• For an easy-to-make salad that will become a holiday favorite, place 2 cups fresh berries in a blender with 1/2 cup pineapple chunks, a quartered skinned orange, 1 apple, and some walnuts or pecans. Blend till well mixed but still chunky. Transfer to a large bowl. Dice 3-4 stalks of celery and add to the cranberry mixture. Stir till just combined. Enjoy!
  • Combine unsweetened cranberry juice in equal parts with your favorite fruit juice and sparkling mineral water for a lightly sweetened, refreshing spritzer. Garnish with a slice of lime.
  • Add color and variety to your favorite recipes for rice pudding, quick breads or muffins by using dried cranberries instead of raisins.
  • Sprinkle a handful of dried cranberries over a bowl of hot oatmeal, cream of wheat, or any cold cereal.
  • Mix dried cranberries with lightly roasted nuts for a delicious snack.

Fresh, frozen, or dried cranberries may be added to the following for color and flavor:

  • Pancakes and waffles
  • Muffins and breads
  • Fruit desserts, pies, pastries
  • Smoothies
  • Fruit juice blends
  • Meat entrees
  • Holiday stuffing
  • Fruit and vegetable salads
  • Jell-O salads
  • Sauces for meat and sandwiches
Safety concern for patients with oxalate stones or on Coumadin:
  • Cranberries contain oxalic acid, a substance naturally found in many fruits, vegetables, grains, nuts and seeds (ex., spinach, rhubarb, chard, beets, beet leaves, bananas, star fruit) which may crystallize as oxalate stones in the urinary tract in some individuals. People with a known history of oxalate urinary tract stones should limit intake of cranberries and, especially vegetables belonging within the Brassica family. Adequate water intake is advised to dilute and maintain normal urine output and reduce the risk of such stones. If you have kidney stones, consult your doctor before self-treating with cranberry juice or cranberry products.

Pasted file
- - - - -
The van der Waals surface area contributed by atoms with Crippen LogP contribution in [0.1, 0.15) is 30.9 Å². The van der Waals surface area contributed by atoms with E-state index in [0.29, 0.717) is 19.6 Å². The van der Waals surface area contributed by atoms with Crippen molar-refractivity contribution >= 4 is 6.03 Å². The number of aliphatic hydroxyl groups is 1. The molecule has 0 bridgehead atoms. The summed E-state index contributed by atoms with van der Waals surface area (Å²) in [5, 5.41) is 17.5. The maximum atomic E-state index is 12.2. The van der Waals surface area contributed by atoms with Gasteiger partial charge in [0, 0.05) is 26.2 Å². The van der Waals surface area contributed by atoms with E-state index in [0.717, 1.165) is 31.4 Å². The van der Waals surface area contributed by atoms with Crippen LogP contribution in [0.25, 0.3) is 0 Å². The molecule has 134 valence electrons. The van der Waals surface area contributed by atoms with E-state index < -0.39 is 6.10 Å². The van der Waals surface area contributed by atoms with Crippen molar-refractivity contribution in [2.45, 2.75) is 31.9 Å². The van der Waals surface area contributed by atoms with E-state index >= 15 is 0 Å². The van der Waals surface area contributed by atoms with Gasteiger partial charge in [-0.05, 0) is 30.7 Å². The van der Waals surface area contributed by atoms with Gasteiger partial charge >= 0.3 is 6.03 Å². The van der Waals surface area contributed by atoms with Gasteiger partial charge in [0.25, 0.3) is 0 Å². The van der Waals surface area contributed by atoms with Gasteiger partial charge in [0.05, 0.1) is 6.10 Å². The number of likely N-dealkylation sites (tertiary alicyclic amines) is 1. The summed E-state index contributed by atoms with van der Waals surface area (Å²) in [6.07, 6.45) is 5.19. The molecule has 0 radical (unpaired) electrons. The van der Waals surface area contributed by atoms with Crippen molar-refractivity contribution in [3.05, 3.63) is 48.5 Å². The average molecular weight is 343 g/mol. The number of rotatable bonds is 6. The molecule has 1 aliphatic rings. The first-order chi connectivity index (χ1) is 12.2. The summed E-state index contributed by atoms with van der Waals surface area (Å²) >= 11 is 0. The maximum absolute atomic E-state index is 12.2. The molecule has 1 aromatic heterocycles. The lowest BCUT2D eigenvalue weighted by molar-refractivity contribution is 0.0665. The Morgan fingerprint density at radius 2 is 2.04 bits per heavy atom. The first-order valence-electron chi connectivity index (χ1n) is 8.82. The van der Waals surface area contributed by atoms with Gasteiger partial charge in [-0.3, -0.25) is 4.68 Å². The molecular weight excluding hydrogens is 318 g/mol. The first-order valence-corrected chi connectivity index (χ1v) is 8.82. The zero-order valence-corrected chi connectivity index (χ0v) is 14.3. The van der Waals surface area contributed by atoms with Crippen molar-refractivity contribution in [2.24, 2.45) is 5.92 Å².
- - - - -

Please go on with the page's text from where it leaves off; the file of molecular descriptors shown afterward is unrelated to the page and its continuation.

• People taking Coumadin (Warfaran) should avoid or minimize eating cranberries, drinking cranberry juice, or taking cranberry containing herbal products. Cranberry products destabilize Coumadin and increase its anticoagulant effect on the body which increases the risk of severe bleeding problems. Avoid or drink only small amounts of cranberry juice when taking warfarin.

Medical disclaimer: The information on this website is intended solely for the general information for the reader. It is not to be used to diagnose specific health problems or for treatment purposes. It is not a substitute for medical care provided by a licensed and qualified health professional. Please consult your health care provider for any advice on medications.

Antioxidants: Important compounds in plants which protect the body from “free radicals,” harmful oxidants in cigarette smoke, pollutants, unhealthy foods, and environmental toxins. Free radicals cause cell damage which weakens the immune system and may increase the risk of several diseases. Antioxidants reduce the effect of free radical oxidants by binding with them to decrease their destructive tendencies and repairing the damage already done. Research has shown that antioxidants help to maintain healthy cells, tissues, and arteries.


  1. “Cranberries: #1 in Antioxidants and #1 in Proanthocyanidins (PACs).” USDA Oxygen Radical Absorbance Capacity (ORAC) of Selected Foods. 2007.
  2. “Cranberries-What’s New and Beneficial About Cranberries?” Whole Foods: The World’s Healthiest Foods. 2013. (Source:
  3. Davis, Jeanie Lerche. “Cranberries: Year-Round Superfood. You Can Get the Antioxidant Benefits of Cranberries Long After the Holidays.” WebMD, Inc. Feature Archive. 2007. Reviewed on September 29, 2009.